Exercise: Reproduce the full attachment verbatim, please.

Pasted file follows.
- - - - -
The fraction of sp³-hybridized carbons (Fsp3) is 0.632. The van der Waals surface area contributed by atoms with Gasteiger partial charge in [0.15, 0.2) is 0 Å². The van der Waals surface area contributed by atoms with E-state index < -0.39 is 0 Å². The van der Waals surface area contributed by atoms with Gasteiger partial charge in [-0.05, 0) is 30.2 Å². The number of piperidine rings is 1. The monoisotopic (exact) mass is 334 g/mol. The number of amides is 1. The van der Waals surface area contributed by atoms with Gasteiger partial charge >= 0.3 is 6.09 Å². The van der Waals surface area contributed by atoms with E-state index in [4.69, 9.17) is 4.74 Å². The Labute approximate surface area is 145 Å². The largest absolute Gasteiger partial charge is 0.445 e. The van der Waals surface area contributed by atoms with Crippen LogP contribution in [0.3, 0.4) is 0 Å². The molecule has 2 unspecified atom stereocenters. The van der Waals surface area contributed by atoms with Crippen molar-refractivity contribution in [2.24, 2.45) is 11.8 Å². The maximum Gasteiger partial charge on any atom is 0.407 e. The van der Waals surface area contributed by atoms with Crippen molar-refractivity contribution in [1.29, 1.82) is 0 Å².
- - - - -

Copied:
The fraction of sp³-hybridized carbons (Fsp3) is 0.632. The van der Waals surface area contributed by atoms with Gasteiger partial charge in [0.15, 0.2) is 0 Å². The van der Waals surface area contributed by atoms with E-state index < -0.39 is 0 Å². The van der Waals surface area contributed by atoms with Gasteiger partial charge in [-0.05, 0) is 30.2 Å². The number of piperidine rings is 1. The monoisotopic (exact) mass is 334 g/mol. The number of amides is 1. The van der Waals surface area contributed by atoms with Gasteiger partial charge >= 0.3 is 6.09 Å². The van der Waals surface area contributed by atoms with E-state index in [4.69, 9.17) is 4.74 Å². The Labute approximate surface area is 145 Å². The largest absolute Gasteiger partial charge is 0.445 e. The van der Waals surface area contributed by atoms with Crippen LogP contribution in [0.3, 0.4) is 0 Å². The molecule has 2 unspecified atom stereocenters. The van der Waals surface area contributed by atoms with Crippen molar-refractivity contribution in [2.24, 2.45) is 11.8 Å². The maximum Gasteiger partial charge on any atom is 0.407 e. The van der Waals surface area contributed by atoms with Crippen molar-refractivity contribution in [1.29, 1.82) is 0 Å².